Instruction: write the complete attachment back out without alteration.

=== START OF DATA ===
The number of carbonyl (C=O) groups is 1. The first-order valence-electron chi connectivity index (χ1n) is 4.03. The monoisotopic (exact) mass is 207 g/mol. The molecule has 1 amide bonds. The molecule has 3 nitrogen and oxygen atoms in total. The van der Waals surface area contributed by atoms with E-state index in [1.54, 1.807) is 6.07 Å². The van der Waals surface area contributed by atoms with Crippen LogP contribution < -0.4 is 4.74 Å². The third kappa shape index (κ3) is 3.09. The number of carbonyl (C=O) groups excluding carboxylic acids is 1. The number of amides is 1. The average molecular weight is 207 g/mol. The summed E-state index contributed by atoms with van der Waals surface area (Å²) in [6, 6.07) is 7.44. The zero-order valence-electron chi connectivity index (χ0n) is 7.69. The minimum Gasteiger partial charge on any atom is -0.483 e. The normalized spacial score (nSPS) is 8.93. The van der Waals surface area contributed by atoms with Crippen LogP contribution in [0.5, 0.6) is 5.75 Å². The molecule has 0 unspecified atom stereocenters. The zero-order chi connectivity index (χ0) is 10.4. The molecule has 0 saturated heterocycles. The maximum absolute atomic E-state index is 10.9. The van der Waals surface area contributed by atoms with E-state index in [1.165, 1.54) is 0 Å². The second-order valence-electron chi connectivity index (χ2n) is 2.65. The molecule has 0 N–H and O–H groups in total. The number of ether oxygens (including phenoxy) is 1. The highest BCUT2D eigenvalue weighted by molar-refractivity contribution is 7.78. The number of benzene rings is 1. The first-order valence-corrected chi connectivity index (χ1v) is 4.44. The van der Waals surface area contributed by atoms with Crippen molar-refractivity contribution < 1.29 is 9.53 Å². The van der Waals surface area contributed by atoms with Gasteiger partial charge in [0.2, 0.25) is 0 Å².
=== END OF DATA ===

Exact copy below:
The number of carbonyl (C=O) groups is 1. The first-order valence-electron chi connectivity index (χ1n) is 4.03. The monoisotopic (exact) mass is 207 g/mol. The molecule has 1 amide bonds. The molecule has 3 nitrogen and oxygen atoms in total. The van der Waals surface area contributed by atoms with E-state index in [1.54, 1.807) is 6.07 Å². The van der Waals surface area contributed by atoms with Crippen LogP contribution < -0.4 is 4.74 Å². The third kappa shape index (κ3) is 3.09. The number of carbonyl (C=O) groups excluding carboxylic acids is 1. The number of amides is 1. The average molecular weight is 207 g/mol. The summed E-state index contributed by atoms with van der Waals surface area (Å²) in [6, 6.07) is 7.44. The zero-order valence-electron chi connectivity index (χ0n) is 7.69. The minimum Gasteiger partial charge on any atom is -0.483 e. The normalized spacial score (nSPS) is 8.93. The van der Waals surface area contributed by atoms with Crippen LogP contribution in [0.5, 0.6) is 5.75 Å². The molecule has 0 unspecified atom stereocenters. The zero-order chi connectivity index (χ0) is 10.4. The molecule has 0 saturated heterocycles. The maximum absolute atomic E-state index is 10.9. The van der Waals surface area contributed by atoms with E-state index in [1.165, 1.54) is 0 Å². The second-order valence-electron chi connectivity index (χ2n) is 2.65. The molecule has 0 N–H and O–H groups in total. The number of ether oxygens (including phenoxy) is 1. The highest BCUT2D eigenvalue weighted by molar-refractivity contribution is 7.78. The number of benzene rings is 1. The first-order valence-corrected chi connectivity index (χ1v) is 4.44. The van der Waals surface area contributed by atoms with Crippen molar-refractivity contribution < 1.29 is 9.53 Å². The van der Waals surface area contributed by atoms with Gasteiger partial charge in [0.2, 0.25) is 0 Å².